"I'm not," he assured her. "It's just…sometimes I don't think I'll ever truly come to grips with Boromir's…passing. There are days that I wake up and forget for a moment that I shall never share some ridiculous private joke with him or spend a day riding, as we used to." Faramir sighed. "And he will never see Gondor free of the shadow of Mordor."

Éowyn gently put her hand on his face. "I am sure that wherever Boromir is, he sees that Gondor is now what he always fought for it to be."

Faramir put his hand on hers. "You're only saying that because it's conventional."

"Perhaps," she replied with a small smile. "But it's comforting, is it not?"

"Indeed." He gazed at her for a moment, then embraced her tightly. "I am glad I found you, Éowyn."

She smiled into his tunic. "And I am glad you found me, too." Stepping back so she could look at his face, Éowyn said, "If you're mournful, how can I possibly hope to ever stop grieving?"

"I hope you're not still grieving that often!" Faramir exclaimed.

"No. But I, like you, have days when the losses of my uncle and cousin are especially painful."

"We are both very damaged," Faramir said, smiling slightly.

Éowyn's expression grew a little brighter. "There, I knew my cheerful Steward was there somewhere."

"He may put in an appearance today," Faramir replied.

"You shouldn't keep it to yourself when you're unhappy." Éowyn scrutinized him closely, and then surprised him by saying, "There's still something bothering you."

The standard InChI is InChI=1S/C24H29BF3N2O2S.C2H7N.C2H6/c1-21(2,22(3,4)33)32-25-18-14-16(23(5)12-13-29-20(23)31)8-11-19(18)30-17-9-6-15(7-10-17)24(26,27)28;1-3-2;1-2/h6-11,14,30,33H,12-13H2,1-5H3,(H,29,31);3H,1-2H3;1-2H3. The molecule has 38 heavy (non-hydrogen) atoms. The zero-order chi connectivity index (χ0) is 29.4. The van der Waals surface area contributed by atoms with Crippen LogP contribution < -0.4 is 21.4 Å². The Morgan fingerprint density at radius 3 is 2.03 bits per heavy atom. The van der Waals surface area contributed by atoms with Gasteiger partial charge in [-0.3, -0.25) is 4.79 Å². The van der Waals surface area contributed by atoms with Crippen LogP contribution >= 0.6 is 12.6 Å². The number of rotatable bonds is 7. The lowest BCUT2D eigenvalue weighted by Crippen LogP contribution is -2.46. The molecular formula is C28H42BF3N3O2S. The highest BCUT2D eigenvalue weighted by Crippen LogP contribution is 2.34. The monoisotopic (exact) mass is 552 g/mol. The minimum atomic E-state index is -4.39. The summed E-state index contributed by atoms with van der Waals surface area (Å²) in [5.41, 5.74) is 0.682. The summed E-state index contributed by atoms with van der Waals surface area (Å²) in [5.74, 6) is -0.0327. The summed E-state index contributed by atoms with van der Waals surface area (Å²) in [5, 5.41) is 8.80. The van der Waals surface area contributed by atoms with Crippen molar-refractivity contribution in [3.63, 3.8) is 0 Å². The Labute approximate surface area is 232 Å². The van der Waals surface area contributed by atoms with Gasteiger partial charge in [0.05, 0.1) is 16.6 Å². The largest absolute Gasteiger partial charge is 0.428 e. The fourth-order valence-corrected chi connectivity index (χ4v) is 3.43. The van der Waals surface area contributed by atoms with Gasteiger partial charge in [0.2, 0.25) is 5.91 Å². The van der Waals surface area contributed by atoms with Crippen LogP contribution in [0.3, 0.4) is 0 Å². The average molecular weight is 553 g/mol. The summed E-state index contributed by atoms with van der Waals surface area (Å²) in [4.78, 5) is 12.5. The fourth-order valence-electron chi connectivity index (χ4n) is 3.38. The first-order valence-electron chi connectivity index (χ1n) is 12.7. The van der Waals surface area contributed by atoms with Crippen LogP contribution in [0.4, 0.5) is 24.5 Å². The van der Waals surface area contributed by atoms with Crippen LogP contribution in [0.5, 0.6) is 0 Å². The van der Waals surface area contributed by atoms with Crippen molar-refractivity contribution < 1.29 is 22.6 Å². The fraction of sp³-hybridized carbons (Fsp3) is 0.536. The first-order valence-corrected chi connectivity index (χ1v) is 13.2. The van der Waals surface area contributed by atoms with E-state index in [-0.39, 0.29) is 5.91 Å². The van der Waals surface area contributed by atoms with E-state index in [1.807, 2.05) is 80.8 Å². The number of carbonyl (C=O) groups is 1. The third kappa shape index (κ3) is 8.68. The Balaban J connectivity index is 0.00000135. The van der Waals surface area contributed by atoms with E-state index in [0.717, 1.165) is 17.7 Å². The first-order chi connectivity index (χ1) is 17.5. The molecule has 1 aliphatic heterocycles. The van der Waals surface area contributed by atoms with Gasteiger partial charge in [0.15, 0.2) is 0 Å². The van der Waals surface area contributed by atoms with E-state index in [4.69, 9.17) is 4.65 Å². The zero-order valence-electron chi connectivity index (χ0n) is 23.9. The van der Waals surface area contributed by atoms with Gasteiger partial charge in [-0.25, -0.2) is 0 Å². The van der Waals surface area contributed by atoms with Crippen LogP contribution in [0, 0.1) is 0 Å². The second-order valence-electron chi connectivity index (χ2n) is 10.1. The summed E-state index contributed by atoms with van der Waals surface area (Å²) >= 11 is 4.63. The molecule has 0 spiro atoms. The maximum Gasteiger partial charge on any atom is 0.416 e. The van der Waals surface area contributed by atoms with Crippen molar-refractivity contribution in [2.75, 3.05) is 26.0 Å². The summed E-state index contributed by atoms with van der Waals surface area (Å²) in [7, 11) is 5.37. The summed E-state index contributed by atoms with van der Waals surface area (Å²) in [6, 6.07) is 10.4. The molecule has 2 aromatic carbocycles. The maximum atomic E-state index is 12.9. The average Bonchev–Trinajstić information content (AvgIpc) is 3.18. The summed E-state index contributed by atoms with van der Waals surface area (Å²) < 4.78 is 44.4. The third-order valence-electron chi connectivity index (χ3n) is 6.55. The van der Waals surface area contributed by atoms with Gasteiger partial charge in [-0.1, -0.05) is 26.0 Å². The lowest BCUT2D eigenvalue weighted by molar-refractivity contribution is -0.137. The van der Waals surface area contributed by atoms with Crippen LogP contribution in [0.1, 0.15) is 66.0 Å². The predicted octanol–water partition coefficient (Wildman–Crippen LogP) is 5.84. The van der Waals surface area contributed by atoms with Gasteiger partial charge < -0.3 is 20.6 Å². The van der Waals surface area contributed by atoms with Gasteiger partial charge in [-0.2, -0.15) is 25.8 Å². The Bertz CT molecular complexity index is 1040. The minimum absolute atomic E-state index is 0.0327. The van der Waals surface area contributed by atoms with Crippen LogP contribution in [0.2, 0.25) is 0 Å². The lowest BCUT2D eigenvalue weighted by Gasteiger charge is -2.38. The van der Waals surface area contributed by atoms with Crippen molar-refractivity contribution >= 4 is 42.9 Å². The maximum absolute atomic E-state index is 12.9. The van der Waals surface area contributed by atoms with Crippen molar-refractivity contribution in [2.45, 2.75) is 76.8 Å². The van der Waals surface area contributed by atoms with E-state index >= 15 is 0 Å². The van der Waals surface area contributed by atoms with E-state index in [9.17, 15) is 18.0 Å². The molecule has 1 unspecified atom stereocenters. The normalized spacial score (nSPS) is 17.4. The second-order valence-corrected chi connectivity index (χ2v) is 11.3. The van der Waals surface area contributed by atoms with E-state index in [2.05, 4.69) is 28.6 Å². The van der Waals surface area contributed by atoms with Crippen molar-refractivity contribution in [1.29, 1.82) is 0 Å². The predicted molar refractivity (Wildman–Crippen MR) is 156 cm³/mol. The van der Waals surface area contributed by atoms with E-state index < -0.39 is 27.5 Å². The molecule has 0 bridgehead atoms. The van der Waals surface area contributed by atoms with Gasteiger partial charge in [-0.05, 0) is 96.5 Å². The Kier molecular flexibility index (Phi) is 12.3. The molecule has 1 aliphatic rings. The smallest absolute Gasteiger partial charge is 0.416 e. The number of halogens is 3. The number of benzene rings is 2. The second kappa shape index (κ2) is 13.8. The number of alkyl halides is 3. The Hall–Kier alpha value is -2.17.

Giving her a bewildered look, Faramir asked, "Now, how can you tell that?"

She put a finger lightly on his forehead. "There's a little crease between your eyebrows that you get when something unpleasant is on your mind."

"You're too observant."

"My apologies. It comes from being a woman in a court full of men. Now what's wrong?"

He shook his head in mild, amused exasperation. "You'll drag it out of me eventually, I suppose. It is nothing so great, I just miss the library in Minas Tirith. It was my hideaway when I was younger, you know."

"You've spoken of it," Éowyn said with a thoughtful look on her face.

"I don't feel right without a book near at hand. But I cannot ask King Elessar to give me anything from the library. The books are his by right."

"Surely he would not miss some of them," Éowyn protested.

With a small smile, Faramir replied, "But, you see, I'm very selfish and could not settle for only some of them."

"You're not selfish, only learned," Éowyn said firmly. "And I must be honest; I often wish we had at least a few books. I've had such small opportunity for reading that I should like to better acquaint myself with it."

"It's only that you can't stand to be bested by me at anything," Faramir replied, a serious expression on his face.

A slight twitch of his mouth betrayed a smile, and Éowyn laughed, her hair flashing in the sunlight as she tossed her head back. "I assure you that that is not the case. I am happy to be bested by you, for then I can have pride in everything you do."

"You seem to find humor in that."

"Not at all."

"And if that is the case, then why are you nearly bursting with laughter?"

For a moment, Éowyn kept her face stern, but then she threw her arms around him, laughing, and said gaily, "Faramir, I love you."

"And I, you," he murmured. "Now, my dear, are you convinced that I am not unhappy?"

She put her hands on his face and stared into his eyes searchingly. After awhile, she told him, "I am convinced…for now." With that, she left the room, saying over her shoulder, "Will you join me for lunch in an hour?"

"Of course."

"And until then will you come outside and look at my garden?"

Faramir chuckled. "So that's what you've been doing all morning. Yes, of course I will." He followed her from the room, attempting to forget his gloomy thoughts for another time.

To be continued...